IT - Instituto de Telecomunicações
IST - Technical University of Lisbon
Aim of the Workshop
Huge amounts of information in digital format are currently available; for example, the world-wide-web is an immense source of text, audio, images and video. Organizing and understanding this multimodal information is a difficult problem, which requires advanced techniques from pattern recognition and related fields such as machine learning, computer vision and human language technology. An increasingly important aspect of this problem is human-computer interaction, especially multi-modal interactive systems in which humans and machines seamlessly cooperate to efficiently solve a given task. On the other hand, accessibility issues also arise in this problem, with personal identification techniques playing a key role in human-computer interfaces for security and restricted-access systems. The aim of this workshop is to bring together researchers, practitioners and potential users with interests in the multidisciplinary topics listed below.
Topics of Interest
Paper submissions should be related to the following areas: pattern recognition (PR), machine learning, computer vision and human language technology. Topics of interest include, but are not limited to:
- Foundations of PR: feature-based and similarity-based PR
- Novel PR algorithms
- Distributed data analysis
- Scalable PR
- Unsupervised learning and clustering
- Classification and browsing of multimodal data
- Indexing, structuring and summarization
- Data reduction, selection and transformation
- Data visualization
- Privacy preserving data analysis
- Text, audio, image and video processing
- Web mining
- Web, social networks and communities
- Human-computer interaction modelling
- Discourse and dialogue
- Machine translation
- Multimodal fusion
- Biometrics and personal authentication systems
Robert P. W. Duin, TU Delft, The Netherlands
Title: Pattern Recognition as a Human Centered non-Euclidean Problem
Regularities in the world are human defined. Patterns in the observed phenomena are there because we define and recognize them as such. Automatic pattern recognition has thereby to bridge the gap between human judgment and measurements made by artificial sensors. A good, well performing pattern recognition system is adapted to what we experience as similar and as dissimilar. A natural way to design such a system is thereby based on the pair wise comparison of the objects for which patterns should be recognized. This results in the dissimilarity representation for pattern recognition. An analysis of such representations optimised for performance shows that they tend to be non-Euclidean. The Euclidean vector spaces, traditionally used in pattern recognition and machine learning are for these cases suboptimal. The causes and consequences of the use of non-Euclidean representations will be discussed.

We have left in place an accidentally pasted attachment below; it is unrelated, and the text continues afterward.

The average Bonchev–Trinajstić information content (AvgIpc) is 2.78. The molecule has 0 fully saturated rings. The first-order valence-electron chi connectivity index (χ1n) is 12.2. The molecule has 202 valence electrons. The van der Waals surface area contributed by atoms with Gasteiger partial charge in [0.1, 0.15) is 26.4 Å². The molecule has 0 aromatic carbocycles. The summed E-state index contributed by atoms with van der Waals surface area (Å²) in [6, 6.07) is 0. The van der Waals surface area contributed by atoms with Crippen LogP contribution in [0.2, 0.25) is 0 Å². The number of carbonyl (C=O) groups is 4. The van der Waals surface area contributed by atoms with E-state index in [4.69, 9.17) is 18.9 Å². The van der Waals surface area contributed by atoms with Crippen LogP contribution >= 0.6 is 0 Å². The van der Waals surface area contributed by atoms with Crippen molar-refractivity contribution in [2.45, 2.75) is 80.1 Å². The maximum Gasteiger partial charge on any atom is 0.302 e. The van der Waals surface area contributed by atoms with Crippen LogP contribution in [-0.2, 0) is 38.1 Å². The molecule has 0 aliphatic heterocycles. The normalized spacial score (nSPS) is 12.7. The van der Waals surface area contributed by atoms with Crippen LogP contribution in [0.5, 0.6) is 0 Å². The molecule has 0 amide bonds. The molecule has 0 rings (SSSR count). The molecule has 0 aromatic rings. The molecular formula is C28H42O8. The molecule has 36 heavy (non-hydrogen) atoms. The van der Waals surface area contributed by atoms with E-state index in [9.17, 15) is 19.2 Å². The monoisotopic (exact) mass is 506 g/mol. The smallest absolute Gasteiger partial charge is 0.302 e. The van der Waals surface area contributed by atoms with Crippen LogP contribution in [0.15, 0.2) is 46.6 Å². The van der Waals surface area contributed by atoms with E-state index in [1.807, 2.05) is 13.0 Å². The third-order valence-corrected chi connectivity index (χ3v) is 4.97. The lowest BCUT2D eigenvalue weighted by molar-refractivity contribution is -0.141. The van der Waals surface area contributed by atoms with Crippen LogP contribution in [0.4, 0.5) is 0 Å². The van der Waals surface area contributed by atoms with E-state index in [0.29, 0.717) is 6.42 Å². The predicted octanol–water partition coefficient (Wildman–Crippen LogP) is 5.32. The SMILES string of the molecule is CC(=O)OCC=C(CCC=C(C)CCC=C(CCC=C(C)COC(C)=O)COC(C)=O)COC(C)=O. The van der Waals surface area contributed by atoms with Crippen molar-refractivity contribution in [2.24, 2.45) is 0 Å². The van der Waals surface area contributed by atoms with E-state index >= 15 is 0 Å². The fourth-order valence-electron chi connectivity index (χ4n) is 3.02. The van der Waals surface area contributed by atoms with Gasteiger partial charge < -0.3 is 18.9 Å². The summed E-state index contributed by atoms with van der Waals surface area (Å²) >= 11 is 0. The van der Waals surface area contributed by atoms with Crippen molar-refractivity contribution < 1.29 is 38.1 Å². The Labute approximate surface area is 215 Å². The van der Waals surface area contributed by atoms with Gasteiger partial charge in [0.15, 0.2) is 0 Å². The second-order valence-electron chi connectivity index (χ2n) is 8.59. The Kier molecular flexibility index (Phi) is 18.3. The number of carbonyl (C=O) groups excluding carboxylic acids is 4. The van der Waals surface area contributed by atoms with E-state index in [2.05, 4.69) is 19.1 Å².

Robert P.W. Duin received in 1978 the Ph.D. degree in applied physics from Delft University of Technology, Delft, The Netherlands, for a thesis on statistical pattern recognition. He is currently an Associate Professor in the Faculty of Electrical Engineering, Mathematics and Computer Science of the same university.
During 1980-1990, he studied and developed hardware architectures and software configurations for interactive image analysis. After that he became involved with pattern recognition by neural networks. His current research interests are in the design, evaluation, and application of algorithms that learn from examples, which includes neural network classifiers, support vector machines, classifier combining strategies, and one-class classifiers.
Especially complexity issues and the learning behavior of trainable systems receive much interest. Recently, he started to investigate alternative object representations for classification and he thereby became interested in dissimilarity-based pattern recognition, trainable similarities, and the handling of non-Euclidean data.
Dr. Duin is an associated editor of Pattern Recognition Letters and a past-associate editor of the IEEE Transactions on Pattern Analysis and Machine Intelligence. He is a Fellow of the International Association for Pattern Recognition (IAPR). In August 2006 he was the recipient of the Pierre Devijver Award for his contributions to statistical pattern recognition.
Workshop Program Committee
Selim Aksoy, Bilkent University, Turkey
Alberto Del Bimbo, University of Florence, Italy
José Bioucas-Dias, Instituto Superior Técnico, Lisboa, Portugal, Portugal
Julian Fierrez, Universidad Autonoma de Madrid, Spain
Mario Figueiredo, Instituto Superior Técnico, Portugal
Jose M. Iñesta, Universidad De Alicante, Spain
Alfons Juan, Universitat Politècnica de València, Spain
Jean-Marc Ogier, Laboratoire Informatique, Image, Interaction (l3i), France
Marcello Pelillo, University of Venice, Italy
Petra Perner, Institute of Computer Vision and Applied Computer Sciences, Germany
Arun Ross, West Virginia University, U.S.A.
Lilian Tang, University of Surrey, U.K.
Eric Trupin, University of Rouen, France
Aditya Vailaya, Retrevo, Inc., U.S.A.
Enrique Vidal, Universidad Politécnica De Valencia, Spain
(list not yet complete)
All accepted papers will be published in the workshop proceedings book, under an ISBN reference, and on CD-ROM support. The proceedings will be available at the time of the workshop.